Snore, say your timekeepers. And even worse than their uninspired reaction is their reluctance to learn how to use it. What’s gone wrong in this scenario? And what can you do to gain (the absolutely essential) buy-in from your staff?

The simple answer is this: You must lead your “pitch” with WIIFM (What’s in it for me?), from the perspective of your timekeepers.

Feel Their Pain

Attorneys are busy people, and the only thing more painful than keeping their time is spending time learning something that has no perceived benefit. However, if you can begin by convincing your timekeepers that the time spent learning a new system will drastically cut hours of pain out of their daily lives, you can bet enthusiasm will shoot way up.

They need to know that time capture will:

  • Save time preparing timesheets
  • Find time that would have otherwise been forgotten
  • Minimize general timekeeping angst

With this information—the answers to WIIFM—reluctance disappears.

No Substitute for Experience

Once your timekeepers are sold on the idea of adopting time capture, the next question becomes how to begin.

Talk is cheap and usually unconvincing, so the surest route to real adoption is allowing your timekeepers to experience the benefits of time capture at literally no cost to them—no training, no learning curve, no effort, no disruption.

With a time capture system, you can begin by sending out daily journal reports via email. This way the information captured is simply made available—additive, not disruptive—and a user can use it or ignore it. Making use of the information becomes completely voluntary.

Management’s Role Still Important

Of course, management still has a responsibility to roll out a new system smoothly and efficiently, or risk losing attention and enthusiasm to problems unrelated to the product itself.

We recommend that to manage the deployment well, it should be broken down into small pieces. This way, you can achieve “early wins” to build project momentum.

Besides the project team, you will want to recruit early adopters and “change zealots” to help you with the deployment. Early adopters are users who embrace new technology before most other people do. Work with this group to vet that the time capture report is accurate.

Once you’ve got the time capture engine working, expand the pilot group to include change zealots who can be trusted to spread the news of time capture’s benefits. Keep in mind that some of these individuals don’t need to be tech savvy and may even be your most problematic timekeepers.

Once everything is locked down and working for your pilot groups, it’s time to expand the deployment to all your users. Start with automated reporting at first. Keep the lines of communication with your users open. Inform them about time capture and how you think it will benefit them. Allow them the freedom to opt-out from the reports, and be sure to answer any questions they bring up.

Once everybody is getting reports, offer voluntary lunch and learn sessions to demonstrate the online features of the system. Typically when such a plan is followed, we see a system adoption rate of somewhere around 75-80% within 4-6 weeks.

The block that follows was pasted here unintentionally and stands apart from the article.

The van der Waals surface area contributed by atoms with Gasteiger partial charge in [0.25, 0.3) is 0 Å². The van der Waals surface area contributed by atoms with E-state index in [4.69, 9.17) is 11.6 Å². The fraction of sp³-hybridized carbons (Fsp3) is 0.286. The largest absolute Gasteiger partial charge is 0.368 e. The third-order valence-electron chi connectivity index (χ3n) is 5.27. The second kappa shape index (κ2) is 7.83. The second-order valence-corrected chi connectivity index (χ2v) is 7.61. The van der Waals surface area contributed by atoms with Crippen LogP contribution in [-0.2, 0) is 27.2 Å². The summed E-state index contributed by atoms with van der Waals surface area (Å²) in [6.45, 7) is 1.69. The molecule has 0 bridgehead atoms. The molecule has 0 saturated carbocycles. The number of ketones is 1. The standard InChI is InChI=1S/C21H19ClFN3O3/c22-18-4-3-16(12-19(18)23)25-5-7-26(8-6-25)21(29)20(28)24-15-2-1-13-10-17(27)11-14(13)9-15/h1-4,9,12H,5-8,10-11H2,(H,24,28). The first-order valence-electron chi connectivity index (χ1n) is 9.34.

Enabling Change

Ultimately, change can happen in one of two ways. You can try to command it, forcing staff to see things your way, discussing benefits and adoption from a position of authority.

Or, you can let it emerge naturally, with timekeepers answering the WIIFM question on their own, interacting with the system voluntarily, and adopting it from a position of self-improvement and empowerment.

The choice is up to you. From our experience, however, it’s pretty obvious which one achieves real change and lasting success.

Whitepaper: The Power of Time Capture Automation

Imagine a world where every timekeeper in your firm:

  • had perfect recall when they prepared their timesheets;
  • booked all hours worked; and
  • prepared complete and accurate timesheets with the least amount of effort.

This is not a pipe dream. This is what time capture automation can do for your firm.

To learn more, we invite you to read our whitepaper – The Power of Time Capture Automation.

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In the whitepaper you’ll learn:

  • What is leaked time?
  • Which common work situations do most people forget to bill?
  • How much revenue can be recovered?

Ready to learn more about time capture technology? Click here to download the whitepaper.

Time Capture: Timekeeping Q&A with Todd Gerstein: How Time Capture Increases Revenue

Todd Gerstein
CEO & Founder, Smart WebParts

If your firm relies on booked hours for billing, it’s virtually guaranteed that your firm is also losing revenue to “leaked time,” which is time worked but not booked.

The good news is that you can plug these leaks with a time capture system: a low-risk, low-investment and highly effective option. And, not only does time capture find these lost hours, but it also helps to improve management of the entire timekeeping process.

Q: How does leaked time happen?

A: In our experience, the biggest sources of leaked time are obvious, but without time capture, hard to fix:

  • Small units of time the timekeeper simply forgets about
  • Work that the timekeeper underreports

As we delve deeper, we see that these sources occur most often in these very common work situations:

  • Emails
  • Mobile phone calls
  • Internal phone calls from colleagues
  • Time in the office when particularly busy
  • On a smartphone, but out of the office
  • Out of the office all day
  • Work that takes place in very small increments

Q: Who leaks time?

A: You’d think that there would be “good” timekeepers and “bad” timekeepers, but it’s not quite that simple. Even the best timekeeper encounters situations that thwart timely and accurate entries.